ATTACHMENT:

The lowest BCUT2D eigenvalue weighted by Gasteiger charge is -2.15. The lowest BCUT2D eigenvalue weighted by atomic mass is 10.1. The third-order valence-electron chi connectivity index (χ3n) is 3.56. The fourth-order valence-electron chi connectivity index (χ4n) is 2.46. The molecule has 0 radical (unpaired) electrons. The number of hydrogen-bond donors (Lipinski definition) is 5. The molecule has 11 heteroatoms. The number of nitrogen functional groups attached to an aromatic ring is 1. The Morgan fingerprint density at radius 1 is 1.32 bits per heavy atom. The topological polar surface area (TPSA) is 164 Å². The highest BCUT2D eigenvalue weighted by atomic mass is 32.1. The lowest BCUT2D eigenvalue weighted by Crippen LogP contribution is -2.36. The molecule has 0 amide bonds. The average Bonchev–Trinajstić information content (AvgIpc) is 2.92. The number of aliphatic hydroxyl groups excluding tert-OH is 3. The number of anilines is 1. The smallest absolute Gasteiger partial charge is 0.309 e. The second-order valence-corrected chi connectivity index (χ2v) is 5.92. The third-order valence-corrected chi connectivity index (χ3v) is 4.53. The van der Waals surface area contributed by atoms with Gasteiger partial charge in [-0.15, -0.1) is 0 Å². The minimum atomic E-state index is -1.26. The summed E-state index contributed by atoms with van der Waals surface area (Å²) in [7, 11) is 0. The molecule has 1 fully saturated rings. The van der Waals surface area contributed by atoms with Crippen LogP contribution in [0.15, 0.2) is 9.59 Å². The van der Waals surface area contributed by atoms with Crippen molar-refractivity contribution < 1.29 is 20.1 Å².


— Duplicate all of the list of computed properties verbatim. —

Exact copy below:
The lowest BCUT2D eigenvalue weighted by Gasteiger charge is -2.15. The lowest BCUT2D eigenvalue weighted by atomic mass is 10.1. The third-order valence-electron chi connectivity index (χ3n) is 3.56. The fourth-order valence-electron chi connectivity index (χ4n) is 2.46. The molecule has 0 radical (unpaired) electrons. The number of hydrogen-bond donors (Lipinski definition) is 5. The molecule has 11 heteroatoms. The number of nitrogen functional groups attached to an aromatic ring is 1. The Morgan fingerprint density at radius 1 is 1.32 bits per heavy atom. The topological polar surface area (TPSA) is 164 Å². The highest BCUT2D eigenvalue weighted by atomic mass is 32.1. The lowest BCUT2D eigenvalue weighted by Crippen LogP contribution is -2.36. The molecule has 0 amide bonds. The average Bonchev–Trinajstić information content (AvgIpc) is 2.92. The number of aliphatic hydroxyl groups excluding tert-OH is 3. The number of anilines is 1. The smallest absolute Gasteiger partial charge is 0.309 e. The second-order valence-corrected chi connectivity index (χ2v) is 5.92. The third-order valence-corrected chi connectivity index (χ3v) is 4.53. The van der Waals surface area contributed by atoms with Gasteiger partial charge in [-0.15, -0.1) is 0 Å². The minimum atomic E-state index is -1.26. The summed E-state index contributed by atoms with van der Waals surface area (Å²) in [7, 11) is 0. The molecule has 1 fully saturated rings. The van der Waals surface area contributed by atoms with Crippen LogP contribution in [0.15, 0.2) is 9.59 Å². The van der Waals surface area contributed by atoms with Crippen molar-refractivity contribution < 1.29 is 20.1 Å².